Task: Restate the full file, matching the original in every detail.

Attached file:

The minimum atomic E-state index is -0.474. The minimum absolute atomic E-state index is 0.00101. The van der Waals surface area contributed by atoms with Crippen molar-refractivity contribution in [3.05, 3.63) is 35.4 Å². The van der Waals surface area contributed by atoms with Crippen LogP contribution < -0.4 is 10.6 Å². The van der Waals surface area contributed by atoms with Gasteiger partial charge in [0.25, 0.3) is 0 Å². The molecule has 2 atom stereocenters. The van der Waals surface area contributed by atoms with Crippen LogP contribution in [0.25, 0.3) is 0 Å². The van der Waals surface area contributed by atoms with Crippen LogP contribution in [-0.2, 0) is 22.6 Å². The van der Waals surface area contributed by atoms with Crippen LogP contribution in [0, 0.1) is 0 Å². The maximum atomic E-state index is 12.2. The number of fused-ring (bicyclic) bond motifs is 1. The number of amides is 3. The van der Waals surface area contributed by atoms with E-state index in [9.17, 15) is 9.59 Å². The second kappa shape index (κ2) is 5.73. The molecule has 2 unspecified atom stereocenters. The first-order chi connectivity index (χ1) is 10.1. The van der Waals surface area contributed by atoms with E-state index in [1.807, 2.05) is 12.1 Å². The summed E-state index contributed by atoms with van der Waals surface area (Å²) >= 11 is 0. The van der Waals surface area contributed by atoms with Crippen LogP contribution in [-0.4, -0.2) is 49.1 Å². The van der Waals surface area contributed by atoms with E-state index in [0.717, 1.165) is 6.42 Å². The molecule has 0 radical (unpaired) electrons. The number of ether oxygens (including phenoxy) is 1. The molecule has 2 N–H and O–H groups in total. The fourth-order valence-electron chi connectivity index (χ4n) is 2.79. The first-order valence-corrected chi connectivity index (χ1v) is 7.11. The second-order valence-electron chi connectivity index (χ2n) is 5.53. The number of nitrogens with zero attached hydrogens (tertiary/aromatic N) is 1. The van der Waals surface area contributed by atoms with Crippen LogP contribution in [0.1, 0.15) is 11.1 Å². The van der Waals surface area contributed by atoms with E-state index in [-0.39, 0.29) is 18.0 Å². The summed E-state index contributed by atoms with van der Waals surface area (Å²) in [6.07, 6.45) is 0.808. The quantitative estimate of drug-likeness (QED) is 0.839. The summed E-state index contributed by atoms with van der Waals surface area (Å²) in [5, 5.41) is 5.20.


The minimum atomic E-state index is -0.474. The minimum absolute atomic E-state index is 0.00101. The van der Waals surface area contributed by atoms with Crippen molar-refractivity contribution in [3.05, 3.63) is 35.4 Å². The van der Waals surface area contributed by atoms with Crippen LogP contribution < -0.4 is 10.6 Å². The van der Waals surface area contributed by atoms with Gasteiger partial charge in [0.25, 0.3) is 0 Å². The molecule has 2 atom stereocenters. The van der Waals surface area contributed by atoms with Crippen LogP contribution in [0.25, 0.3) is 0 Å². The van der Waals surface area contributed by atoms with Crippen LogP contribution in [-0.2, 0) is 22.6 Å². The van der Waals surface area contributed by atoms with Crippen LogP contribution in [0, 0.1) is 0 Å². The maximum atomic E-state index is 12.2. The number of fused-ring (bicyclic) bond motifs is 1. The number of amides is 3. The van der Waals surface area contributed by atoms with E-state index in [9.17, 15) is 9.59 Å². The second kappa shape index (κ2) is 5.73. The molecule has 2 unspecified atom stereocenters. The first-order chi connectivity index (χ1) is 10.1. The van der Waals surface area contributed by atoms with E-state index in [1.807, 2.05) is 12.1 Å². The summed E-state index contributed by atoms with van der Waals surface area (Å²) >= 11 is 0. The van der Waals surface area contributed by atoms with Crippen LogP contribution in [-0.4, -0.2) is 49.1 Å². The van der Waals surface area contributed by atoms with E-state index in [0.717, 1.165) is 6.42 Å². The molecule has 0 radical (unpaired) electrons. The number of ether oxygens (including phenoxy) is 1. The molecule has 2 N–H and O–H groups in total. The fourth-order valence-electron chi connectivity index (χ4n) is 2.79. The first-order valence-corrected chi connectivity index (χ1v) is 7.11. The second-order valence-electron chi connectivity index (χ2n) is 5.53. The number of nitrogens with zero attached hydrogens (tertiary/aromatic N) is 1. The van der Waals surface area contributed by atoms with Crippen LogP contribution in [0.1, 0.15) is 11.1 Å². The van der Waals surface area contributed by atoms with E-state index in [-0.39, 0.29) is 18.0 Å². The summed E-state index contributed by atoms with van der Waals surface area (Å²) in [6.07, 6.45) is 0.808. The quantitative estimate of drug-likeness (QED) is 0.839. The summed E-state index contributed by atoms with van der Waals surface area (Å²) in [5, 5.41) is 5.20.